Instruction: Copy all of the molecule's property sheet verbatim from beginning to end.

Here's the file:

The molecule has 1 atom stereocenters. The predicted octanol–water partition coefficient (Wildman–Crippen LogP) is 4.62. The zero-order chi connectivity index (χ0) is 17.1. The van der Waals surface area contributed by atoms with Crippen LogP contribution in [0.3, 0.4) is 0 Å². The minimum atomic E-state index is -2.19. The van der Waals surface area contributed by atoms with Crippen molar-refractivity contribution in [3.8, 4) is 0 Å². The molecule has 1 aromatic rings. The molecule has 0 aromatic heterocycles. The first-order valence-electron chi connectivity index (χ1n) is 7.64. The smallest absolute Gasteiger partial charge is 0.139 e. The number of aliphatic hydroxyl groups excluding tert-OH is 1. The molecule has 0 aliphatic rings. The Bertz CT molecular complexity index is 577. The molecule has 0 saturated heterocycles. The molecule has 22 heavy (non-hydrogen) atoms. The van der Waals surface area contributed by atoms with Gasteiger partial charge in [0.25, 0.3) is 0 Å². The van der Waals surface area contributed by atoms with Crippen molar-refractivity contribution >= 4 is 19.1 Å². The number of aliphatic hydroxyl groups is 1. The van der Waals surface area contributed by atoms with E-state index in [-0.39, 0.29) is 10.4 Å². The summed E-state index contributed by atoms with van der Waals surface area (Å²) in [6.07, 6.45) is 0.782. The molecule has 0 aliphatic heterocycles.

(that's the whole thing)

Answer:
The molecule has 1 atom stereocenters. The predicted octanol–water partition coefficient (Wildman–Crippen LogP) is 4.62. The zero-order chi connectivity index (χ0) is 17.1. The van der Waals surface area contributed by atoms with Crippen LogP contribution in [0.3, 0.4) is 0 Å². The minimum atomic E-state index is -2.19. The van der Waals surface area contributed by atoms with Crippen molar-refractivity contribution in [3.8, 4) is 0 Å². The molecule has 1 aromatic rings. The molecule has 0 aromatic heterocycles. The first-order valence-electron chi connectivity index (χ1n) is 7.64. The smallest absolute Gasteiger partial charge is 0.139 e. The number of aliphatic hydroxyl groups excluding tert-OH is 1. The molecule has 0 aliphatic rings. The Bertz CT molecular complexity index is 577. The molecule has 0 saturated heterocycles. The molecule has 22 heavy (non-hydrogen) atoms. The van der Waals surface area contributed by atoms with Gasteiger partial charge in [0.25, 0.3) is 0 Å². The van der Waals surface area contributed by atoms with Crippen molar-refractivity contribution >= 4 is 19.1 Å². The number of aliphatic hydroxyl groups is 1. The van der Waals surface area contributed by atoms with E-state index in [-0.39, 0.29) is 10.4 Å². The summed E-state index contributed by atoms with van der Waals surface area (Å²) in [6.07, 6.45) is 0.782. The molecule has 0 aliphatic heterocycles.